Workers arrived and the farm team began planting the corn this morning. Rémi said they were starting with the field that was the most wet, not far from the monastery. Father Roger was outside today watering stuff. In the afternoon, Father Innocent was seen once again. He seems to have made the best both of his time home and of an arduous set of journeys.

Sunday 22nd.
During Eucharistic Adoration this evening, deep snoring could be heard, uninterrupted by us singing the Tantum Ergo, etcetera. Some wondered who it was; some guests supposed it might even be Father Roger, who happened to be reclining a bit to pray. Actually, a family Father Clovis knows had visited, and two children were sleeping either side of Father Clovis.

Monday 23rd.  The big red doors to the chapel have been swung open. A hook holds them in place. Inside the chapel there is a wooden screen door; a bit of air. And light. Just below the big doors is the red basement door; this has been taken off and replaced with a screen door for the summer.

Tuesday 24th. Having Father Innocent back has added some oomph to our singing. He has been catching up on his planting and other activities after his return from Nigeria. Unfortunately, traveling, he caught a cold.

Wednesday 25th. A guest arrived for his first retreat here. Another guest who has been visiting regularly for decades prepared to depart. This evening Father Clovis said it would be a good night to sleep on the roof. I guess he meant, because of the heat today. However, once night fell a thunder storm hit and hit hard, so it might not have been the best of sleeps on the roof. Towards 10:30 the power went out, and then surged back on. Our new generator had kicked in for the first time.

Thursday 26th. The generator remained on well into the morning. Some technicians came in to convince it that the trouble was over.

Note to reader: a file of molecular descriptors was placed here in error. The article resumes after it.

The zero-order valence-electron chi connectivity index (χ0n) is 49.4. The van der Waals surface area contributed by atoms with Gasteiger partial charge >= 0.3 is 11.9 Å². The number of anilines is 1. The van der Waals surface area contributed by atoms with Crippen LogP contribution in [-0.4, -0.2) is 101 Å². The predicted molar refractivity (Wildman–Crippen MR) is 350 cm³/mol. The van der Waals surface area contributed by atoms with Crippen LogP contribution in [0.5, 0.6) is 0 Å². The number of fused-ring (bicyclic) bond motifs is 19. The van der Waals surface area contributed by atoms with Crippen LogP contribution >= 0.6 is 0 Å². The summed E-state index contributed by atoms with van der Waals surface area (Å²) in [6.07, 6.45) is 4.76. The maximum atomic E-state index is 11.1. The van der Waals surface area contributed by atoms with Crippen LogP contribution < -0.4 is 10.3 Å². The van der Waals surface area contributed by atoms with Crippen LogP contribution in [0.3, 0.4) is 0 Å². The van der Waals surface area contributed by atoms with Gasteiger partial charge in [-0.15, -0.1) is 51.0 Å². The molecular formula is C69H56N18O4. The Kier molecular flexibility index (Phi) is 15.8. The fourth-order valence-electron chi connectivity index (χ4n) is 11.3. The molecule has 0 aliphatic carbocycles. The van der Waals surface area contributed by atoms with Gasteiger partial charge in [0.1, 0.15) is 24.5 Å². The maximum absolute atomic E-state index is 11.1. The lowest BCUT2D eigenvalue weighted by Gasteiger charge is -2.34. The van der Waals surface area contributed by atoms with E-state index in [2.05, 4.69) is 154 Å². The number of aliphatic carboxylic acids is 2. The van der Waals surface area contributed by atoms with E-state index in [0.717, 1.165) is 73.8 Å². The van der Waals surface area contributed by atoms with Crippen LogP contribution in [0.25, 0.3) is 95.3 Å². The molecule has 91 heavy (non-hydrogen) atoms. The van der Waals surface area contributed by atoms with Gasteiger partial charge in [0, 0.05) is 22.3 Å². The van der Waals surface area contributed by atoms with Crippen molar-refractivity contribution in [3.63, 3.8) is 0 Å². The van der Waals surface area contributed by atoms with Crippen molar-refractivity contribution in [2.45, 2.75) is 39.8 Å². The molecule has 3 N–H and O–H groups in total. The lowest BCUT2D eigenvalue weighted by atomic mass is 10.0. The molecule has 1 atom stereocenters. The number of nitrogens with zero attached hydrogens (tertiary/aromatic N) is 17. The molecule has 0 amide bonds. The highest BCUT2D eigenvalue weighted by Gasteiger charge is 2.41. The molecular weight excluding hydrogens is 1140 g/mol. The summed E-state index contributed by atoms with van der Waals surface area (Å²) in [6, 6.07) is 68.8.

Friday 27th. We have begun eating fresh produce: welcome greens, and even strawberries from our greenhouse. This evening during the meditation after Vespers, the train could be heard, not very far away. It is a pleasing sound.

Saturday 28th. The renovations to the bread room are nearly complete, just a new sink to put in, basically. The new tiles in this tiny room look nice.

Sunday 29th. The washing machine in the milk house has broken down, so we are using the machine in the annex to the monastery instead. Each time a cow is to be milked, freshly laundered cloths are used to help clean the udder. Steve is going to buy a new washing machine soon. In front of the milk house we have a little flower patch this year. Someone has also painted the wagon wheel that is there, next to the flowers. Sort of a 1960’s look. There is also a decorative boulder there: originally it had a happy face painted on it. It has faded but if you look, you can still see the smile.

Monday 30th. A busy week on the farm, as corn planting continues. We learned today of the death of Osélie Daigle. She was the daughter of frère Humbert and the sister of Frère Gérard of our monastery. She was 107. People remember her father-monk for his humility, her brother-monk for his troubles. Osélie herself was spirited and kind.

Tuesday 31st. In our apple orchard, almost all the trees are in blossom. In Dieppe today, Dom Bede appeared over Brother Henry’s skype connection, from the fixed camera in the chapel. We saw him walk to the front of the chapel, after which he disappeared off-screen. He was getting the chapel window opposite the main celebrant’s place open, and duct taping the edges of the collapsible screen.